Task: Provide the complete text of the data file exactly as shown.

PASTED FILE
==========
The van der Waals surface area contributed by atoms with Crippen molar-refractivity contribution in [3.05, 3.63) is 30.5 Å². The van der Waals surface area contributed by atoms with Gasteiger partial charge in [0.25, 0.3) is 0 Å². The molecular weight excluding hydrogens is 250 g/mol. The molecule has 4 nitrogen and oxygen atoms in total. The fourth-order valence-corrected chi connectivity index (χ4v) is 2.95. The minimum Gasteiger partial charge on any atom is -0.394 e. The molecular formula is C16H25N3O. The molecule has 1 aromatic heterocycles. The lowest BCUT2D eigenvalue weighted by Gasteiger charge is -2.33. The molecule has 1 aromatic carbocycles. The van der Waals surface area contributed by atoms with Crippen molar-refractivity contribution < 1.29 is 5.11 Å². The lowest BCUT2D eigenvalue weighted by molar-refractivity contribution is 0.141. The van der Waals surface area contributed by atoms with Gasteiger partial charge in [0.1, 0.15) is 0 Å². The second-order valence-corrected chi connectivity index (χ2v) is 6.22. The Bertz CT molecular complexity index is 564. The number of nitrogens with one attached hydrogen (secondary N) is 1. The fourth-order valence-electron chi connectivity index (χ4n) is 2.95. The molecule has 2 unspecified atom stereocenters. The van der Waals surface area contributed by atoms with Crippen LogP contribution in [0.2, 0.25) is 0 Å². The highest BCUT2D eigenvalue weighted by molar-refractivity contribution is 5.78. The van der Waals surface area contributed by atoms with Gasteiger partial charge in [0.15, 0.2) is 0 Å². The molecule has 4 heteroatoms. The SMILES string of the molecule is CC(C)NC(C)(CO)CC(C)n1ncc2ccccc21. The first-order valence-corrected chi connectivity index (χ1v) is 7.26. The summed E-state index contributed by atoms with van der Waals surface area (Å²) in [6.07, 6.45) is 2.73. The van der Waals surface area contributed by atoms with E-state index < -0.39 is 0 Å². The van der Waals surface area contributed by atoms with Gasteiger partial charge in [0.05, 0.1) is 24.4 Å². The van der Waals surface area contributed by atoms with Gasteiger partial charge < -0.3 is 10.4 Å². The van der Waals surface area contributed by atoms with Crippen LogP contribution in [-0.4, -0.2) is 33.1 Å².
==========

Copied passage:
The van der Waals surface area contributed by atoms with Crippen molar-refractivity contribution in [3.05, 3.63) is 30.5 Å². The van der Waals surface area contributed by atoms with Gasteiger partial charge in [0.25, 0.3) is 0 Å². The molecular weight excluding hydrogens is 250 g/mol. The molecule has 4 nitrogen and oxygen atoms in total. The fourth-order valence-corrected chi connectivity index (χ4v) is 2.95. The minimum Gasteiger partial charge on any atom is -0.394 e. The molecular formula is C16H25N3O. The molecule has 1 aromatic heterocycles. The lowest BCUT2D eigenvalue weighted by Gasteiger charge is -2.33. The molecule has 1 aromatic carbocycles. The van der Waals surface area contributed by atoms with Crippen molar-refractivity contribution < 1.29 is 5.11 Å². The lowest BCUT2D eigenvalue weighted by molar-refractivity contribution is 0.141. The van der Waals surface area contributed by atoms with Gasteiger partial charge in [0.1, 0.15) is 0 Å². The second-order valence-corrected chi connectivity index (χ2v) is 6.22. The Bertz CT molecular complexity index is 564. The number of nitrogens with one attached hydrogen (secondary N) is 1. The fourth-order valence-electron chi connectivity index (χ4n) is 2.95. The molecule has 2 unspecified atom stereocenters. The van der Waals surface area contributed by atoms with Crippen LogP contribution in [0.2, 0.25) is 0 Å². The highest BCUT2D eigenvalue weighted by molar-refractivity contribution is 5.78. The van der Waals surface area contributed by atoms with Gasteiger partial charge in [0.15, 0.2) is 0 Å². The molecule has 4 heteroatoms. The SMILES string of the molecule is CC(C)NC(C)(CO)CC(C)n1ncc2ccccc21. The first-order valence-corrected chi connectivity index (χ1v) is 7.26. The summed E-state index contributed by atoms with van der Waals surface area (Å²) in [6.07, 6.45) is 2.73. The van der Waals surface area contributed by atoms with E-state index < -0.39 is 0 Å². The van der Waals surface area contributed by atoms with Gasteiger partial charge in [0.05, 0.1) is 24.4 Å². The van der Waals surface area contributed by atoms with Gasteiger partial charge < -0.3 is 10.4 Å². The van der Waals surface area contributed by atoms with Crippen LogP contribution in [-0.4, -0.2) is 33.1 Å².